One reason to plot the trend daily or weekly is to overcome the psychological punishment day to day variations in weight would otherwise mete out: the awful week-long plateaus and day to day zig-zags in weight that reflect nothing more than how much water happens to be in the rubber bag. As we saw in the chronicle of Dexter's diet on page , you'll go nuts if you concentrate on daily weight. Focus exclusively on the trend to reveal the slow, inexorable progress of your diet.
If you encounter periods when your weight seems painted on the scale, or if one morning you wake up hungry as a cave bear yet five pounds heavier than yesterday, examine the trend line on the chart. As long as the trend line is falling, you're continuing to lose weight. As long as your daily weight, whatever it may be, is below the trend, it's continuing to drag the trend line downward. Recalling these simple facts and taking the time to plot a trend chart so you can see them in action lets you bypass the torture that drives most dieters to despair.
Every few months you may encounter a stronger kind of plateau: a period where the trend line itself falls more slowly or even remains constant for a few days. As we've discussed in connection with finding a permanent weight goal, there are certain weights where the body seems especially stable. I think these plateaus in the trend indicate you're passing through one of those stable points. If you're taking off lots of weight, it stands to reason there will be periods when the body pauses, adjusts to all the changes going on, then resumes losing weight. Stay with the diet and in a few more days the trend will resume its decline, usually at the same rate as before or steeper, making up for lost time. The simple arithmetic of the rubber bag always wins out in the end; as long as you're eating less than you burn, your weight will continue to fall at a rate determined by the calorie deficit.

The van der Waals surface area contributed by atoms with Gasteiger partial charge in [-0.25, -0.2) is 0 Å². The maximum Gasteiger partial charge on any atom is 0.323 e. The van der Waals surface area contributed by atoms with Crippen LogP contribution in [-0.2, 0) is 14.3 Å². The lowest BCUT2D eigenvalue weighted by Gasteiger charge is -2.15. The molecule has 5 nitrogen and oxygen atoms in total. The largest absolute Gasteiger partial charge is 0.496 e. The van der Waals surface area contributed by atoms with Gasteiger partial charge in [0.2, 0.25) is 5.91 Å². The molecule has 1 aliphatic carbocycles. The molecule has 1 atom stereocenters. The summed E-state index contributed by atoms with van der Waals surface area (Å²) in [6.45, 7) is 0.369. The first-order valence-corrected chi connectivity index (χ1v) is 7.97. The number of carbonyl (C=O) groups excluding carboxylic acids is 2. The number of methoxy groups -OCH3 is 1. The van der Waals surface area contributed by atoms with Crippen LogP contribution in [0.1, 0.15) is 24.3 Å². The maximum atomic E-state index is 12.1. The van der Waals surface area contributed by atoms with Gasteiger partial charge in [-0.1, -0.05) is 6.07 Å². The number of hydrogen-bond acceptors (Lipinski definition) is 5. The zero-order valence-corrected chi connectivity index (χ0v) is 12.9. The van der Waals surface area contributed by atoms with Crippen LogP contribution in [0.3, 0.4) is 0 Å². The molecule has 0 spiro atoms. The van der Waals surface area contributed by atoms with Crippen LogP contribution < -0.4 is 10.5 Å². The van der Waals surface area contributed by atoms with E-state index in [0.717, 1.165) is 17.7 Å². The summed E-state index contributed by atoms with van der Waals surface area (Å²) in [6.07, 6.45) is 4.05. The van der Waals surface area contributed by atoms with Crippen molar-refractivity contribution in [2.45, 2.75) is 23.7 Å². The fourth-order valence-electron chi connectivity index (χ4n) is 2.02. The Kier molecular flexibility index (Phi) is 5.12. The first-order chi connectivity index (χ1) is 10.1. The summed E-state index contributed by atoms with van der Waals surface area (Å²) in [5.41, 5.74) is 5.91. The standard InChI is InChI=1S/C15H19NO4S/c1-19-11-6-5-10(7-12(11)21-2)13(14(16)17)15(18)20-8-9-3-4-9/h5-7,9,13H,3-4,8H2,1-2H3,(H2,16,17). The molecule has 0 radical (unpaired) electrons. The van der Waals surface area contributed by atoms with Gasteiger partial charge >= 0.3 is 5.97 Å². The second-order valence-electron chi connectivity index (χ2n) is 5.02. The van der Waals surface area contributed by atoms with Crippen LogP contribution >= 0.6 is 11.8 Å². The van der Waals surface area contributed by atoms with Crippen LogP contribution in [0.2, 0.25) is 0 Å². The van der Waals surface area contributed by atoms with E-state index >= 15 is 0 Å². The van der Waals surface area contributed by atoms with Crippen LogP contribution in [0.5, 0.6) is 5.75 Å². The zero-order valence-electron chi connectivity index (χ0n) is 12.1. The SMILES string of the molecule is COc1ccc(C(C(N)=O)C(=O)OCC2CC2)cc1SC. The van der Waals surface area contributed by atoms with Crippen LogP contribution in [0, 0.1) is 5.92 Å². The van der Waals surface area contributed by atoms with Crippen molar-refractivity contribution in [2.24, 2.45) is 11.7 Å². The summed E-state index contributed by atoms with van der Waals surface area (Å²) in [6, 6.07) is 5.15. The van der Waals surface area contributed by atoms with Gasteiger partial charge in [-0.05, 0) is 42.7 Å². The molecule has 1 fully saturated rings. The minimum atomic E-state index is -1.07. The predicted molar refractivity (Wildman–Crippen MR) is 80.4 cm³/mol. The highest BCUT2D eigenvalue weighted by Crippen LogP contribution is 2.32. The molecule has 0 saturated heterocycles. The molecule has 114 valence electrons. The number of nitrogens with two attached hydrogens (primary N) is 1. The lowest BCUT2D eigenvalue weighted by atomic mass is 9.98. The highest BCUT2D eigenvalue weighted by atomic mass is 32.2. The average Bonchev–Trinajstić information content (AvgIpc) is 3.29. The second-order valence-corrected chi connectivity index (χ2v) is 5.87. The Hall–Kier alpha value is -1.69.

If you encounter a plateau in the trend that's on the verge of driving you nuts you might, as a last resort, consider a one- or two-day fast of the kind described on page . That may be enough to break the temporary equilibrium and start the trend downward again. On the other hand, simple patience will certainly have the same effect in at most a few more days. The best way to treat these rare plateaus in the trend is philosophically and with patience; think of them as a preview of the stability you seek when you reach your weight goal. When the body settles in around the goal and you increase your calories to balance what you burn, you can expect a trend line that stays almost flat month after month.
By John Walker